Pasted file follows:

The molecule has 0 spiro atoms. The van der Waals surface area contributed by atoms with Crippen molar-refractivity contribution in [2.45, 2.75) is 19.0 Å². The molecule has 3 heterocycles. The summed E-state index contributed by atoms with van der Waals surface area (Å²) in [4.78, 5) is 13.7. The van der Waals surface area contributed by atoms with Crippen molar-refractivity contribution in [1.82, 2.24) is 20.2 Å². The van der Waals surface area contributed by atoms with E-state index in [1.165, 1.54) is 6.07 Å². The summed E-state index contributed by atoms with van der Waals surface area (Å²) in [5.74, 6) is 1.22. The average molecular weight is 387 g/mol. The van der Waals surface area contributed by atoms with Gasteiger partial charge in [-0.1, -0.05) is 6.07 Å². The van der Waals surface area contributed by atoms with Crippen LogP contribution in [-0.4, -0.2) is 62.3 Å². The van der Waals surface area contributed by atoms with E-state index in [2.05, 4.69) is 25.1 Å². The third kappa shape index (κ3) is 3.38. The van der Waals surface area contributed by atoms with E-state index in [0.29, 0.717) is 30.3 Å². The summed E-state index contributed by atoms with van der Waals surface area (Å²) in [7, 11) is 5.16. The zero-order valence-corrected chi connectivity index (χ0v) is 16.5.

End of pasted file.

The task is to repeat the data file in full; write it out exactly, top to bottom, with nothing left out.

The molecule has 0 spiro atoms. The van der Waals surface area contributed by atoms with Crippen molar-refractivity contribution in [2.45, 2.75) is 19.0 Å². The molecule has 3 heterocycles. The summed E-state index contributed by atoms with van der Waals surface area (Å²) in [4.78, 5) is 13.7. The van der Waals surface area contributed by atoms with Crippen molar-refractivity contribution in [1.82, 2.24) is 20.2 Å². The van der Waals surface area contributed by atoms with E-state index in [1.165, 1.54) is 6.07 Å². The summed E-state index contributed by atoms with van der Waals surface area (Å²) in [5.74, 6) is 1.22. The average molecular weight is 387 g/mol. The van der Waals surface area contributed by atoms with Gasteiger partial charge in [-0.1, -0.05) is 6.07 Å². The van der Waals surface area contributed by atoms with Crippen LogP contribution in [-0.4, -0.2) is 62.3 Å². The van der Waals surface area contributed by atoms with E-state index in [2.05, 4.69) is 25.1 Å². The third kappa shape index (κ3) is 3.38. The van der Waals surface area contributed by atoms with E-state index in [0.29, 0.717) is 30.3 Å². The summed E-state index contributed by atoms with van der Waals surface area (Å²) in [7, 11) is 5.16. The zero-order valence-corrected chi connectivity index (χ0v) is 16.5.